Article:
The documentation included a declaration by Ngema Zuma, under South Africa’s Financial Intelligence Centre Act of 2001, that the loan was to finance the purchase of the house, and the money used to repay the loan was her own.
Yet transaction details and emails reviewed by Hindustan Times suggest that the loan was repaid by the Guptas by routing regular payments to Sinqumo’s BoB accounts via an entity called Mabengela Investments, a company controlled by Duduzane Zuma and Rajesh “Tony” Gupta.
An email by Ugeshni Naidu, an accounts officer for the Guptas, shows how this worked: In a mail dated February 8 2012, Naidu lists a cascading array of transactions in which a large sum of money is moved between three Gupta fronts before R65 000 is transferred to Mabengela, and then from Mabengela to Sinqumo’s BoB current account, and from the current account to the BoB’s mortgage account.
Hindustan Times found 17 such emails, including one in September 2013, in which a lump-sum of R535 000 was transferred from Mabengela to Sinqumo.
These transactions correspond to what money laundering experts call ‘structuring’, where large sums are broken into smaller transactions to evade detection, ‘layering’, in which the money moves through multiple companies to remove links to its source, and ‘integration’, where layered funds are gathered in a seemingly innocuous investment – like buying a house.
“By this stage it is practically impossible to trace the funds to its originator or illicit origins except as ‘disproportionate assets’,” said M Nanda Kumar, a London-based anti-money laundering specialist, who declined to comment on specific Gupta transactions.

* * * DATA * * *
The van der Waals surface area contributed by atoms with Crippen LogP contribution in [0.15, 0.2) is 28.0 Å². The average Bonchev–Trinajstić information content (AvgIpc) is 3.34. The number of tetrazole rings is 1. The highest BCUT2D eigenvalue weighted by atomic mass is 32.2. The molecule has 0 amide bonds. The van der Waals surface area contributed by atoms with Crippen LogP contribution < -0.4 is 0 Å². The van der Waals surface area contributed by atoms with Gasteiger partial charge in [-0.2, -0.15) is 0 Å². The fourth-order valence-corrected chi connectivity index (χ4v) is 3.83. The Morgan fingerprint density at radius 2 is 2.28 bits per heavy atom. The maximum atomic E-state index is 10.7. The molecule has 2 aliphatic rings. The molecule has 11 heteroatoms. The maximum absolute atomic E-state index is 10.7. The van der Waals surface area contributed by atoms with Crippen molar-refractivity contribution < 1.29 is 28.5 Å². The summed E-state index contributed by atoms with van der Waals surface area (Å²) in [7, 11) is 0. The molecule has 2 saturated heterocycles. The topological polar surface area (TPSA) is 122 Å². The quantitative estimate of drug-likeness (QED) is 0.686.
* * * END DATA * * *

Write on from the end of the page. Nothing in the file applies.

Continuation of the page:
BoB internal documentation, viewed by Hindustan Times, lists Sinqumo as a Gupta affiliated entity, indicating that the bank knew the Guptas, the Zumas, and Sinqumo Trust were connected, and of the complications this posed, yet went ahead with the loan anyway.
Indian, South African, and international banking laws require banks to identify Politically Exposed Persons (PEPs) like Ngeme Zuma — and flag suspicious transactions within 15 days.
BoB labelled Sinqumo Trust as PEP only in 2015, five years after giving the loan.
“A loan to a President’s wife, in a foreign country, serviced by a private company, is an immediate red flag,” said Hemindra Hazarika, an independent banking analyst, “As an Indian, government-owned bank, Bank of Baroda should not have touched this loan.”
A former BoB official put it more bluntly: “Imagine a purchase of a house for the wife of a prominent Indian politician, involving Chinese businessmen and a loan from a Chinese state-owned bank,” the official said.
“How would that look?”